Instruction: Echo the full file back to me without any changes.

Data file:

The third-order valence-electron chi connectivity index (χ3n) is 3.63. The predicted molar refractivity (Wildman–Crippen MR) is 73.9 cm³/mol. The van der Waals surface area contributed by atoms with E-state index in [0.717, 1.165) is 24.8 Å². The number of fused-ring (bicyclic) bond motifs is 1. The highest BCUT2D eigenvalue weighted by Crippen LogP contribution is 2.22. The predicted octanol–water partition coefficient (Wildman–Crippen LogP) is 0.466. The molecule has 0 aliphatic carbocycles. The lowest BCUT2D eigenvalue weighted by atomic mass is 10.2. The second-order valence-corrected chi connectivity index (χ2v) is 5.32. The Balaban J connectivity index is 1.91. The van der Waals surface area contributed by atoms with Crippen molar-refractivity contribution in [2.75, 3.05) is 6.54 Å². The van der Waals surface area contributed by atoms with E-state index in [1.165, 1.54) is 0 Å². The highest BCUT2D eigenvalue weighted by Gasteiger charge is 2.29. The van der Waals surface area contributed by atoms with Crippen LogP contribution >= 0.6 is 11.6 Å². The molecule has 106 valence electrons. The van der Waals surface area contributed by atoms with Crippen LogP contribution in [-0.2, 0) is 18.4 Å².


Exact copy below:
The third-order valence-electron chi connectivity index (χ3n) is 3.63. The predicted molar refractivity (Wildman–Crippen MR) is 73.9 cm³/mol. The van der Waals surface area contributed by atoms with E-state index in [0.717, 1.165) is 24.8 Å². The number of fused-ring (bicyclic) bond motifs is 1. The highest BCUT2D eigenvalue weighted by Crippen LogP contribution is 2.22. The predicted octanol–water partition coefficient (Wildman–Crippen LogP) is 0.466. The molecule has 0 aliphatic carbocycles. The lowest BCUT2D eigenvalue weighted by atomic mass is 10.2. The second-order valence-corrected chi connectivity index (χ2v) is 5.32. The Balaban J connectivity index is 1.91. The van der Waals surface area contributed by atoms with Crippen molar-refractivity contribution in [2.75, 3.05) is 6.54 Å². The van der Waals surface area contributed by atoms with E-state index in [1.165, 1.54) is 0 Å². The highest BCUT2D eigenvalue weighted by Gasteiger charge is 2.29. The van der Waals surface area contributed by atoms with Crippen LogP contribution >= 0.6 is 11.6 Å². The molecule has 106 valence electrons. The van der Waals surface area contributed by atoms with Crippen LogP contribution in [-0.2, 0) is 18.4 Å².